|Recognise that song title? Some of the more mature amongst us certainly will. It’s one of those silly tunes that’s been in the back of your head for over thirty years now. Don’t worry, you’re not alone and you can get help. It’s called the plague of the football song.
The chirpy ode to former Tottenham Hotspurs’ stalwart Cyril Knowles is hardly alone in the cringe stakes, we all know of a whole catalogue of bad football songs, indeed there are very few ‘good’ ones.
It’s important that we establish a distinction here straight away as the author enjoys nothing better than a rousing good chorus of’ Glory Glory To The Hibees’ at the appropriate time, (i.e., in the day or at night, but no it’s not the joyous coming together of a group of like minded supporters I talk of here, but rather the sad collection of dubious collaborations between groups of highly paid professional footballers and oft ‘celebrity’ fans to record a platter for the general consumption.
They’re all flooding back now aren’t they? I’m sorry…I really couldn’t help myself.
Perhaps the first football song that I ever heard as a youngster still makes me want to kill myself. The song was called ‘World Cup Willie’ and celebrated the English mascot when England won the World Cup by accident. Willie was kind of lion in football shorts and used to prance about on the pitch rather like the idiotic jig that Nobby Stiles did after the ’66 final. I’m not bitter honestly.
World Cup Willie, the
1966 World Cup mascot
To be fair England’s follow-up song for the wonderful 1970’s World Cup Finals in Mexico was a good effort. ‘Back Home’ whilst suffering from the lack of vocal dexterity by the England squad was a cheery enough ditty and a catchy song with stickability. A shame for England that Peter Bonetti in the England goal didn’t have that last quality. Gordon Banks’ shirt on a coat hanger would have been more use during those finals.
Another that sticks in the mind (if not the craw – dictionary definition: to cause one to feel abiding discontent and resentment) was the Leeds United song.
“And we play all the way for Leeds United
Elland Road is the only place for us
Sung in a deep Yorkshire accent, ‘Leeds Yew-nah-ted’ this always mystified me as most of their best players were Scottish.
Causing less chagrin by far was a song by a Mr. Don Fardon. It was entitled ‘Belfast Boy’ and no prizes for guessing it was about George Best in the days when he was slumming it, winning the European Cup and the European Player of the Year award at Manchester United before his fledgling career really took off at Hibs. The song which was recorded especially for a TV documentary about George reached number 32 in the charts and some of the lyrics included this gem:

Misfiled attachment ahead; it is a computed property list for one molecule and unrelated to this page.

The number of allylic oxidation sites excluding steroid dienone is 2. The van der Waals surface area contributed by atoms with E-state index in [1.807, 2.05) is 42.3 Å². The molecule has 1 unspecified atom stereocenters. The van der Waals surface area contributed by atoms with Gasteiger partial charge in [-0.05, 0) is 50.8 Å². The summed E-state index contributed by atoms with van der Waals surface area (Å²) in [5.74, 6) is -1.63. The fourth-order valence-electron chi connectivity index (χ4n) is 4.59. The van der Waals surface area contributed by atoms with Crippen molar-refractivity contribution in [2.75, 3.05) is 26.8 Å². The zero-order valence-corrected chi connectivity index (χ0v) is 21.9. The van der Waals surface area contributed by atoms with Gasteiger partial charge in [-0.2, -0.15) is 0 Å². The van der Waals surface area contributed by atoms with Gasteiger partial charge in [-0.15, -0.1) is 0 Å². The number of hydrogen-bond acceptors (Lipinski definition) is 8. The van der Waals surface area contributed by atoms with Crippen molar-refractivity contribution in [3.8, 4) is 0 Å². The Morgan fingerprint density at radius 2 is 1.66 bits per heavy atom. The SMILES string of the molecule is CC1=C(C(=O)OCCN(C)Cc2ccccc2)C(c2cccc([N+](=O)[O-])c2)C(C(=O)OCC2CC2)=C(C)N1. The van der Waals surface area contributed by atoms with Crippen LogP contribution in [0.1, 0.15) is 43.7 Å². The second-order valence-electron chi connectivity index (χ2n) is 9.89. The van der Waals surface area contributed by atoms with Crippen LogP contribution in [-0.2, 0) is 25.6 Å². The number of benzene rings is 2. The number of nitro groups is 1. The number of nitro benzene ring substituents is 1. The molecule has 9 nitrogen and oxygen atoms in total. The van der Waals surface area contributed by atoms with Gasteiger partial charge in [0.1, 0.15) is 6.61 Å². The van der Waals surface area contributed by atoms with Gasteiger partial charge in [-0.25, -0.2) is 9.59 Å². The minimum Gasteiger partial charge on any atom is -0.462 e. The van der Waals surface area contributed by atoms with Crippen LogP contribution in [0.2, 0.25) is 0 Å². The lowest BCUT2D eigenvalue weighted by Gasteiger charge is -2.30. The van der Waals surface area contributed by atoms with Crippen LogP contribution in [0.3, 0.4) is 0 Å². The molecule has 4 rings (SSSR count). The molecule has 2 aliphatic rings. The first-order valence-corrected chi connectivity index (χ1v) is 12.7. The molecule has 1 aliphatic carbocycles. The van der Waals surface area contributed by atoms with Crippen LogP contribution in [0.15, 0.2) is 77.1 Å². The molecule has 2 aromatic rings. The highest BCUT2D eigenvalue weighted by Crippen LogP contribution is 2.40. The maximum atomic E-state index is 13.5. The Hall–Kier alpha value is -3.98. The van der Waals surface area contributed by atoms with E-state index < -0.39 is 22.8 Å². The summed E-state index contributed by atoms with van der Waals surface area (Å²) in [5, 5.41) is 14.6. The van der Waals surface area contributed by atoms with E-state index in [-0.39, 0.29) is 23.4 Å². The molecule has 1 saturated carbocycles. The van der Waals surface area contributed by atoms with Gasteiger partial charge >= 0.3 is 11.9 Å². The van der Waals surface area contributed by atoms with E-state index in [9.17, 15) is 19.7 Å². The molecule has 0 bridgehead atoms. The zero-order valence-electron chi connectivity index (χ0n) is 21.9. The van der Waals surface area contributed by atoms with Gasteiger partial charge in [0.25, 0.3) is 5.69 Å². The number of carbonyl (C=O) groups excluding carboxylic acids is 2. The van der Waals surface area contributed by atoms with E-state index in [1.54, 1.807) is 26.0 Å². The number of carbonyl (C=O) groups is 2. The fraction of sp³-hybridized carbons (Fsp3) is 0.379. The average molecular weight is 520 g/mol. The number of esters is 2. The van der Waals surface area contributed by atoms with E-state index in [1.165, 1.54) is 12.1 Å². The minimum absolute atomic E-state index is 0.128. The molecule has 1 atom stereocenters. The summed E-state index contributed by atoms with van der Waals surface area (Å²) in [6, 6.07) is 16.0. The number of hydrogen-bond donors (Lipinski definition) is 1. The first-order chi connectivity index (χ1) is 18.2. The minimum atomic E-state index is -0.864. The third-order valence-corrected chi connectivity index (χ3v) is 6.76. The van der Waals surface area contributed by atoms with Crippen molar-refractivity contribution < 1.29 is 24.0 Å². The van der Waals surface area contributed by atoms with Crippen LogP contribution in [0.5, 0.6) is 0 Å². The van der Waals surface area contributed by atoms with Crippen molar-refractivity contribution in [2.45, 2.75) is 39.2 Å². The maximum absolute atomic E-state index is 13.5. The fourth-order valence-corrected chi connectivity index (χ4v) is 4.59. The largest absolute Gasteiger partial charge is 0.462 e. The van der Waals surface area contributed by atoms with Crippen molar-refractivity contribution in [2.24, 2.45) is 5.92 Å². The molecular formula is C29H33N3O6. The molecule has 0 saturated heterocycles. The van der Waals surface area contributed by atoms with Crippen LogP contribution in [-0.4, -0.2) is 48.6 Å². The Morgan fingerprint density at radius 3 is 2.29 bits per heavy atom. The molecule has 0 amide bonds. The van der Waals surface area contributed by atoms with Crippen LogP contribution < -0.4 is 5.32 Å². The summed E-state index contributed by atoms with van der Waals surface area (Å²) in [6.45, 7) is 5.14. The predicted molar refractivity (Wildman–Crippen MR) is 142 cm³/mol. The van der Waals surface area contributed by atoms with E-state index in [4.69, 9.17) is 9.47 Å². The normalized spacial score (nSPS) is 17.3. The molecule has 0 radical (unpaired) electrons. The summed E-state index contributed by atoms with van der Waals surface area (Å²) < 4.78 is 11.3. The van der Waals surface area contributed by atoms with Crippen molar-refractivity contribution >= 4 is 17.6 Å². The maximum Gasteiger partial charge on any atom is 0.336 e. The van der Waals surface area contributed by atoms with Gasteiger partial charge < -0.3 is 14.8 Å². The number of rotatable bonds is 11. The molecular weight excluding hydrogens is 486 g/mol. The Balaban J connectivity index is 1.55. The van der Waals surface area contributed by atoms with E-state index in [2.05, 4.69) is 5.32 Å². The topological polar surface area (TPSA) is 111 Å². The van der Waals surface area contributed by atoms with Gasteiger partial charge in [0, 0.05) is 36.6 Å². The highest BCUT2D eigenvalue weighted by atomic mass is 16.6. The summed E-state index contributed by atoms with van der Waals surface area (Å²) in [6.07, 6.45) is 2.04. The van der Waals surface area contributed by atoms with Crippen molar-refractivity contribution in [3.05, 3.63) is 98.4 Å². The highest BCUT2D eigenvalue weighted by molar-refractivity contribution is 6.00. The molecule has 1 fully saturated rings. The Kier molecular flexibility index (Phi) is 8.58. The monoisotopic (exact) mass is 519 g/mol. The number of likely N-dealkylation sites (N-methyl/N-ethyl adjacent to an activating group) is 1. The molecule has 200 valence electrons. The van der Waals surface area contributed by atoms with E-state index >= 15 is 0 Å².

“You won’t have long in the limelight; no you won’t have many days.
What did Don Fardon know that Hibs chairman Tom Hart didn’t? Answers on a twenty pound note please.
“If I can just get past these next
One football song that I found truly despicable was the Baddiel and Skinner effort with the Lightening Seeds, ‘Three Lions’. To hear Baddiel’s “voice” groaning on about “thirty years of hurt” turned my stomach and still does if I have the misfortune of hearing it. What on earth was Ian Broudie of the Seeds thinking of getting caught up in that one? From a similar era the Fat Les ditty ‘Vindaloo’ was a blight on the career of that fine actor, Keith Allen. It certainly owned the full stereophonic/moronic sound required for full sales of this type of song however.
I cannot finish the piece without mentioning an effort made for the Scottish national team and Rod Stewart’s wallet though. Ole Ola by Rod was an absolute corker of the genus. Witness these lyrics, Lennon and McCartney eat your heart out.
“When the blue shirts run out in Argentina
Our hearts will be beating like a drum
And your nerves are so shattered you can’t take it
And the chorus which stretched poetic license within an inch of its life:
“Ole ola, Ole ola
We’re gonna bring that World Cup back from over there”
I recall in the first week of the Argentina ’78 World Cup there was a violent gunshot incident in a bar that Stewarty was in where Rod had to hide under the table. The press at the time blamed it on a robbery if I recall, but those of who had heard Ole Ola knew the real reason.
Rod in rather effete
I’m not going to punish you any further with this stuff. I’ll just add the closing talkover words by Brian Clough at the end of Nottingham Forest’s completely mundane yet not inappropriate title ‘We’ve got the whole world in our hands’ from the late seventies – a 45 RPM single I bought for 10p recently but which all of my Forest-supporting friends have kindly refused to take as a gift.
‘Follow that, Yarwood…!’
I’m not going to punish you any further with this stuff. I’ll just add the closing talkover words by Brian Clough at the end of Nottingham Forest’s completely mundane yet not inappropriate title ‘We’ve got the whole world in our hands’ from the late seventies – a 45 rpm single I bought for 10p recently but which all of my Forest-supporting friends have kindly refused to take as a gift.
‘Follow that, Yarwood…!’